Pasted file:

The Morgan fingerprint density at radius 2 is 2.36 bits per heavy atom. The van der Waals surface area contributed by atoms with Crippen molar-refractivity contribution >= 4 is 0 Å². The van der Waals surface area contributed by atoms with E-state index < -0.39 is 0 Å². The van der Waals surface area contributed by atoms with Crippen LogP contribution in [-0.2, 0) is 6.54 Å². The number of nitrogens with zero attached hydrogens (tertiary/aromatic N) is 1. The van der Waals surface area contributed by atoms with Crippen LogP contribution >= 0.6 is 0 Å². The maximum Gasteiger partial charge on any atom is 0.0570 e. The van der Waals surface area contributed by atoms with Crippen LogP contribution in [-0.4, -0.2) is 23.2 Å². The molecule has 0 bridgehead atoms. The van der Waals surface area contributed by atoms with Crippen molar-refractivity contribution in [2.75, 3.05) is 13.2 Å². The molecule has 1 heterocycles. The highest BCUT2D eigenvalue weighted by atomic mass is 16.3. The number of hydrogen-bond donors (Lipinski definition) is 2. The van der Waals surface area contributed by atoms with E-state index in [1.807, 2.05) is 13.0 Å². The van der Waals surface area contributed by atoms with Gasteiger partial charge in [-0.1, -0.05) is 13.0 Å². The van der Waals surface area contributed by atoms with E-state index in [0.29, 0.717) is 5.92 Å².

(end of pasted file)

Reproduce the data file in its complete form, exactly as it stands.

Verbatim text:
The Morgan fingerprint density at radius 2 is 2.36 bits per heavy atom. The van der Waals surface area contributed by atoms with Crippen molar-refractivity contribution >= 4 is 0 Å². The van der Waals surface area contributed by atoms with E-state index < -0.39 is 0 Å². The van der Waals surface area contributed by atoms with Crippen LogP contribution in [-0.2, 0) is 6.54 Å². The number of nitrogens with zero attached hydrogens (tertiary/aromatic N) is 1. The van der Waals surface area contributed by atoms with Crippen LogP contribution >= 0.6 is 0 Å². The maximum Gasteiger partial charge on any atom is 0.0570 e. The van der Waals surface area contributed by atoms with Crippen LogP contribution in [-0.4, -0.2) is 23.2 Å². The molecule has 0 bridgehead atoms. The van der Waals surface area contributed by atoms with Crippen molar-refractivity contribution in [2.75, 3.05) is 13.2 Å². The molecule has 1 heterocycles. The highest BCUT2D eigenvalue weighted by atomic mass is 16.3. The number of hydrogen-bond donors (Lipinski definition) is 2. The van der Waals surface area contributed by atoms with E-state index in [1.807, 2.05) is 13.0 Å². The van der Waals surface area contributed by atoms with Gasteiger partial charge in [-0.1, -0.05) is 13.0 Å². The van der Waals surface area contributed by atoms with E-state index in [0.29, 0.717) is 5.92 Å².